Saturday, April 25, 2009

Education and Politics

As I was doing some reading this morning, I came across the following math problem -

The iniquitous Treaty of Versailles imposed by the French and English enabled international plutocracy to steal Germany's colonies. France herself acquired part of Togoland. If German Togoland, temporarily under the administration of the French imperialists, covers fifty-six million square kilometers and contains a population of eight hundred thousand people, estimate the average living space per inhabitant.

For the curious, this math problem comes from a 1930's German textbook mentioned in a book entitled "The Black March" by Peter Neumann. The book is an autobiography of a young German student who served in WWII. An interesting example of the mixing of education and politics and the dangers of ultranationalism.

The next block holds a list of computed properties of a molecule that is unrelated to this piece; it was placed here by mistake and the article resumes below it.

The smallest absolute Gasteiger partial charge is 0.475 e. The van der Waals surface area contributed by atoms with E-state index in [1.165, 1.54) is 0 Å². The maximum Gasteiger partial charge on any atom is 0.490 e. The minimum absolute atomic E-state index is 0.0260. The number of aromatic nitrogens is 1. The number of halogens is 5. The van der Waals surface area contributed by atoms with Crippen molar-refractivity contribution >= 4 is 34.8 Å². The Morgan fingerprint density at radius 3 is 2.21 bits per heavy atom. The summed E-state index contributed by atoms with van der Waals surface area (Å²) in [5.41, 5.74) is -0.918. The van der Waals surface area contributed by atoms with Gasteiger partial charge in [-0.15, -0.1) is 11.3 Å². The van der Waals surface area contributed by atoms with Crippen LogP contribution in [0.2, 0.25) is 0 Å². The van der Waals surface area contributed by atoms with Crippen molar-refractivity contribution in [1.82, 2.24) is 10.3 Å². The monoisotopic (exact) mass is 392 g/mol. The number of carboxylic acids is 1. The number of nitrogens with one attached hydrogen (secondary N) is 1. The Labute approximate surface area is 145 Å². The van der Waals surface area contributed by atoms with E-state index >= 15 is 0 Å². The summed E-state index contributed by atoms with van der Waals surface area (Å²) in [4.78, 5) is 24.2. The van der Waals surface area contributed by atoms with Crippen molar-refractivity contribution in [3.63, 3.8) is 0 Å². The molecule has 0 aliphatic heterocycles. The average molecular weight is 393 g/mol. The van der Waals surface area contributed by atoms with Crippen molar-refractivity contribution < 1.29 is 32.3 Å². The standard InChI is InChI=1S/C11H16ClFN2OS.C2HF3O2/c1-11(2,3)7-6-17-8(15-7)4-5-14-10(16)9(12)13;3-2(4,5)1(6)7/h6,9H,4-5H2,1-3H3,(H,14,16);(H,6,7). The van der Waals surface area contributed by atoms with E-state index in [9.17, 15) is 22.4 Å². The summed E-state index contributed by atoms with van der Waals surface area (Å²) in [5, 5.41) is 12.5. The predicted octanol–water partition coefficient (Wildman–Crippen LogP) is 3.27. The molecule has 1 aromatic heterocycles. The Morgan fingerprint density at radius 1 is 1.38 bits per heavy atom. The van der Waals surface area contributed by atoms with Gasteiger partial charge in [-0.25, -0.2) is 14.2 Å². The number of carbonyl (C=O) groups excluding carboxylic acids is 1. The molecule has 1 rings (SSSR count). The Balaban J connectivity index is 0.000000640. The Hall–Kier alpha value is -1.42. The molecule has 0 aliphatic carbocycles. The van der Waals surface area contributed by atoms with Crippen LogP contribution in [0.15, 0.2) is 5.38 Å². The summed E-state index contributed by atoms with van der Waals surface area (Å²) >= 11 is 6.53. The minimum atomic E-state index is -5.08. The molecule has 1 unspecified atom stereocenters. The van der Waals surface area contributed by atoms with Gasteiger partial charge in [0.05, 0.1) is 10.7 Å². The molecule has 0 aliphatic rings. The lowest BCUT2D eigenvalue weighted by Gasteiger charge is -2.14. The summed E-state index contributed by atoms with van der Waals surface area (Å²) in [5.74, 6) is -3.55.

Kiggavik said...

That is interesting. And to us, now, seems rather disingenuous and obvious, but probably wasn't so obvious to the student (and perhaps teacher) at the time.

I think that the treaty of Versailles, while probably the logical outcome after the slaughter of the Great War, and the attitudes towards Germany of the allies after the war, was the biggest reason there was a second World War. It definitly created the climate that allowed Hitler and his ilk, to thrive after the war. History of course can't be changed, but I wonder just how different the world would have been if we had reached out to Germany afterwards, similar to what we did with the Marshall Plan after WWII.

That is the chicken said...

Wow...that is quite fascinating!
What a window on history contained in a math problem. It would be an interesting excercise to come up with similar problems worded from different points of view for modern political would make for fascinating reading!